July 2nd Content
The new CBA's draft spending pools went into full effect for the first time this year and some clubs are scrambling late in the process to manage their budgets. The big story are the clubs that appear to have over-promised pool money to players in pre-July 2nd deals that will need to trade for more cap space. The four teams coming up most often are the Yankees, Rangers, Nationals and Cubs, all tied to multiple players in my rankings and seemingly needing to cut some amazing deals or acquire more money to make it happen. The only club everyone seems to agree will be dumping pool money is the Marlins, but it could becomes a seller's market with the demand some club's aggressive approaches have created. That said, sources continue to emphasize that baseball is slow to embrace change, so most expect only a few trades to include international pool space, probably as part of bigger trades to minimize possible miscalculations.
Some of the players below are projections based on deals that are supposedly done, some many months ago. Depending on who you talk to, 15 of my top 23 players had deals done in advance of July 2nd and should have confirmations trickling out either in the first few days, or, for those players with later birthdays, announcements when they become eligible (see July 2nd Basics for an explanation). A few players that seem to have their bonuses contingent on possible bonus trades are Yankees targets Leonardo Molina and Jesus Lopez; Rangers targets Marcos Diplan, Yeyson Yriazzi, Jose Almonte and Michael DeLeon; Nationals targets Carlos Hiciano and Anderson Franco; and Cubs targets Gleyber Torres, Eloy Jimenez and Erling Moreno. Given that the Cubs are heavily tied to two top players (Torres and Jimenez) who together could cost them their entire bonus pool and the Rangers appear to be acting like they have at least $1 million more than they have and trading for cap space fits the organizational strategy of both clubs, I have those teams as most likely to add pool money.
Some of the above mentioned players could go to other clubs (Lopez to Houston and Almonte to the White Sox, for instance) for quicker and/or better offers, but some other clubs seem to have more money than they can spend right now. Houston has the biggest pool and appeared to have Venezuelan catcher Jose Herrera locked up until Arizona swooped in and beat out the Astros and Brewers with a superior offer. The Diamondbacks would be spending most of their roughly $2.3 million pool to give the Herrera the rumored $1.5 million bonus. Houston was rumored all along to be staying away from the top few players and spreading bonuses around, but after appearing to lose Herrera, the Astros are looking to be re-focusing and spending that money elsewhere with Jesus Lopez looking like the new top target. The Indians also look to not have a big money deal lined up yet and a hefty $3.6 million pool to spend after a late run at Dominican OF Micker Zapata didn't work out.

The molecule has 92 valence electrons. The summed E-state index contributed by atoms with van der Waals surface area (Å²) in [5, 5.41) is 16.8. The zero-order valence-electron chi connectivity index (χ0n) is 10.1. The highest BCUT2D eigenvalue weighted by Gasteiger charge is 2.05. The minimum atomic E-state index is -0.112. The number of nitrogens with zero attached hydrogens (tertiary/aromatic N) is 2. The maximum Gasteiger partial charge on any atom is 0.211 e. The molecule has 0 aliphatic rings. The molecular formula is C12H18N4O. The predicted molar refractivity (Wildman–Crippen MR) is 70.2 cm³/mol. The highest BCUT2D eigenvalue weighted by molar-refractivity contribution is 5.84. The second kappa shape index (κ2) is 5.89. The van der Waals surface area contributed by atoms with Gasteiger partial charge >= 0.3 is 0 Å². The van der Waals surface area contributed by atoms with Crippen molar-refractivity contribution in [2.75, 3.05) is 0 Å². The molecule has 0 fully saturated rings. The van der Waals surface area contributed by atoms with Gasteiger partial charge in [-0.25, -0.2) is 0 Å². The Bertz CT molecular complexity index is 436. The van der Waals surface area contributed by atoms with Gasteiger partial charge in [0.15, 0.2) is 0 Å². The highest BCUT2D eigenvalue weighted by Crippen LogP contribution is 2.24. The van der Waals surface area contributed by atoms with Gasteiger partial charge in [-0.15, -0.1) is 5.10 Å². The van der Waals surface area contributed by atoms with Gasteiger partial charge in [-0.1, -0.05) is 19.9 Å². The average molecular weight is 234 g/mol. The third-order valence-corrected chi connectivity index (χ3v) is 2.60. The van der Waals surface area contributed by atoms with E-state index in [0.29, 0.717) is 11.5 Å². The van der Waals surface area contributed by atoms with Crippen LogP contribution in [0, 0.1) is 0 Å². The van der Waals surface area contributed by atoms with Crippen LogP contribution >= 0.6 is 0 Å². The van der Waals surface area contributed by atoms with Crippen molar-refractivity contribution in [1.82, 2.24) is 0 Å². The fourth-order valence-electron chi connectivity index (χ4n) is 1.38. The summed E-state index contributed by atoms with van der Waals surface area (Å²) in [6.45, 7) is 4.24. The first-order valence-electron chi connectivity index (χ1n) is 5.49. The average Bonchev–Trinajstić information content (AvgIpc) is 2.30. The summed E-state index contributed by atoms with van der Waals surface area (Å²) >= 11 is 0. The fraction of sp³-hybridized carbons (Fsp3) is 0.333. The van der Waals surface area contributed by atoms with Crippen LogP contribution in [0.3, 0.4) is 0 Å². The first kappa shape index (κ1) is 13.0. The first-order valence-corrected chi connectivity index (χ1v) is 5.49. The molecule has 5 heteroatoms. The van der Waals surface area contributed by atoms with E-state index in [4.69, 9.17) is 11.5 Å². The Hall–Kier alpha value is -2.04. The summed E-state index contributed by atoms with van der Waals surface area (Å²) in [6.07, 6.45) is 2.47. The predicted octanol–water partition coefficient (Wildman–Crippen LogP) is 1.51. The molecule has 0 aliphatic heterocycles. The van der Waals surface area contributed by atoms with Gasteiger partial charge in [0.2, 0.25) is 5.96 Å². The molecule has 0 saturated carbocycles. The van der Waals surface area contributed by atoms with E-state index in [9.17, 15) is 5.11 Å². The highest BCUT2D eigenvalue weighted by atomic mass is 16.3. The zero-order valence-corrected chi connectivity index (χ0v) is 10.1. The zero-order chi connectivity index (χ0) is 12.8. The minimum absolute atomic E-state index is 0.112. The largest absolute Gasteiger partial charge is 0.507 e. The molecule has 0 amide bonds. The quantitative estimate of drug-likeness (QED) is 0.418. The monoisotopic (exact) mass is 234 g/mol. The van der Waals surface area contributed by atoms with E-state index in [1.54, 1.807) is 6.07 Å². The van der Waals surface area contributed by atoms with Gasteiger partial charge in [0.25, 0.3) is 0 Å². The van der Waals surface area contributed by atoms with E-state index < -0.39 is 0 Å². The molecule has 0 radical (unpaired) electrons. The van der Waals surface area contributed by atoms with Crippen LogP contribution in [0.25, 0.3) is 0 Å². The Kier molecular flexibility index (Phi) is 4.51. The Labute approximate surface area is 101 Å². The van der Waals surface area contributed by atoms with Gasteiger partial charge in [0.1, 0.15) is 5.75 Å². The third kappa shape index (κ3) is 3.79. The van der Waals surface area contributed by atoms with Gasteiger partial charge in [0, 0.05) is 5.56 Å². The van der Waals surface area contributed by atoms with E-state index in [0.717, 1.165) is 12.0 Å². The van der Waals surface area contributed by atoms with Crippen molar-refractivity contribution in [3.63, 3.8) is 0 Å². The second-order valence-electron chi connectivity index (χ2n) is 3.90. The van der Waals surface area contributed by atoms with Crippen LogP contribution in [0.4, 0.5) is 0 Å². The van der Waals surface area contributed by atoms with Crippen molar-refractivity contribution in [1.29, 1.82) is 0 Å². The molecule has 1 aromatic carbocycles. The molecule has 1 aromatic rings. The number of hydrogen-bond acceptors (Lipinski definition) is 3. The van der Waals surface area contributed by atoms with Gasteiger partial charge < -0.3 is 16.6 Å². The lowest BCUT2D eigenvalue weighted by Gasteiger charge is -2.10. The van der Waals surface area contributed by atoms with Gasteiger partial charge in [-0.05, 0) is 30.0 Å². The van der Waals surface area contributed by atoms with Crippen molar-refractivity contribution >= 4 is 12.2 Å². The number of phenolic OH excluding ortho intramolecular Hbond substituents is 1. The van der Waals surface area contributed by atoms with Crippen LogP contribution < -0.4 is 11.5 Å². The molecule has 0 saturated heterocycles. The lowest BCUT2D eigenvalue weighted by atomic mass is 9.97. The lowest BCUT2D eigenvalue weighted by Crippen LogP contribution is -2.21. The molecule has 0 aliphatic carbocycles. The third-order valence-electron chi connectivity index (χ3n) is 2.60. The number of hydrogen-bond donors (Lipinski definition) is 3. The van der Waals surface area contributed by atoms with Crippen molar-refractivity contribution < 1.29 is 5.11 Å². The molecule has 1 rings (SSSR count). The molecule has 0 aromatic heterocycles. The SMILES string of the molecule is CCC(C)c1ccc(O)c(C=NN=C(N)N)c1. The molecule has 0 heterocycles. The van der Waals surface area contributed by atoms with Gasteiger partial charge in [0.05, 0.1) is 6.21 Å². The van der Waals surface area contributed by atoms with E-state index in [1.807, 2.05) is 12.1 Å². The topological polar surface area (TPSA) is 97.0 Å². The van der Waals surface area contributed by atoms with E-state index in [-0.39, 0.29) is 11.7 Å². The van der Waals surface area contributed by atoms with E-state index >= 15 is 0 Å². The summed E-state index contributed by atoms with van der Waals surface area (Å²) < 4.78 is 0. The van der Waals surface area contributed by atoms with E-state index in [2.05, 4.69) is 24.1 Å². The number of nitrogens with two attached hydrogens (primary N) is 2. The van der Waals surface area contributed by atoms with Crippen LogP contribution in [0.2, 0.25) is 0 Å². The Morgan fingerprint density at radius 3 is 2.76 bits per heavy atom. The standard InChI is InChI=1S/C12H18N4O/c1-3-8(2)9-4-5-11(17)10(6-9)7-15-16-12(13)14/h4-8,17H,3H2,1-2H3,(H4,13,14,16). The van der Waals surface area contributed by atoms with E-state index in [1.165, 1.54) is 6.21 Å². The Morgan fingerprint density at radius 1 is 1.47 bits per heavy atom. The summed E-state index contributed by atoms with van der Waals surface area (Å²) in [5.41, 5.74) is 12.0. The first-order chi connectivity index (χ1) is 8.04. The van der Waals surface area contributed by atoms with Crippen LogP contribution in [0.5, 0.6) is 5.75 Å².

Two players worth noting before signings start getting announced are Dominicans infielders Cecilio Aybar and Lucas Tirado. Aybar was previously thought to be 16 years old and one of the top players in this class before rumors I reported first in March came true a month later when he was revealed to be 19. Aybar isn't eligible to sign for nearly a year due to the automatic yearlong identity fraud suspension by MLB, but could still be a high six or even seven figure player when he becomes eligible again. He has plus-plus speed, true shortstop actions and some feel to hit but is still raw at the plate.
Tirado is a guy I saw a good bit in January and March of this year and was completely underwhelmed. He isn't the issue as there's other players I think are about to get overpaid (Lewin Diaz and Greifer Andrade are a few others) but is a stand-in for concerns fan have when reading about July 2nd prospects. Tirado is rumored to be receiving seven figure from the Dodgers and is a good example of two things: the vastly divergent opinions on 16 year olds and the value of private workouts. You probably know scouts disagree more the younger players get, but the difference in the July 2nd market is much of the inputs to the disputed projections are private workouts/games, so clubs don't even have the same information. I would caution you as a fan to not overreact to what happens in the next few weeks as players start signing and these are two big reasons why. At least one team said they wouldn't give Tirado $100,000 and I'm not sure I would either from what I saw. There are more than a few players that clubs disagree about that strongly, so try to remember that when you read something very positive/negative about your team's haul or lack of action.
To be clear, the top 10 players are ranked in order of my preference from talking to scouts and scouting nine of the ten in person while the rest of the list is ordered by my projected bonus. More blurbs/reports will be added soon.
Top 10 July 2nd Prospects
Projection: Chicago Cubs, $1.8 million
Actual: Chicago Cubs, $1.7 million
Projection: Boston Red Sox, $1.4 million
Projection: Chicago Cubs, $2.8 million
Projection: Chicago White Sox, $1.6 million
Actual: Chicago White Sox, $1.6 million
Projection: New York Yankees, $1.5 million
Actual: Unsigned, Eligible August 1st
Projection: Toronto Blue Jays, $1.1 million
Actual: Toronto Blue Jays, $1.29 million
Projection: Houston Astros, $1.0 million
Actual: Oakland Athletics, $950,000
Projection: Philadelphia Phillies, $1.1 million
Actual: Unsigned, Eligible August 9th
Projection: Texas Rangers, $1.0 million
Actual: Texas Rangers, $1.3 million
Projection: Washington Nationals, $900,000
Actual: Oakland Athletics, $750,000
Next 22 Prospects By Projected Bonus
11. Jose Herrera, C, Venezuela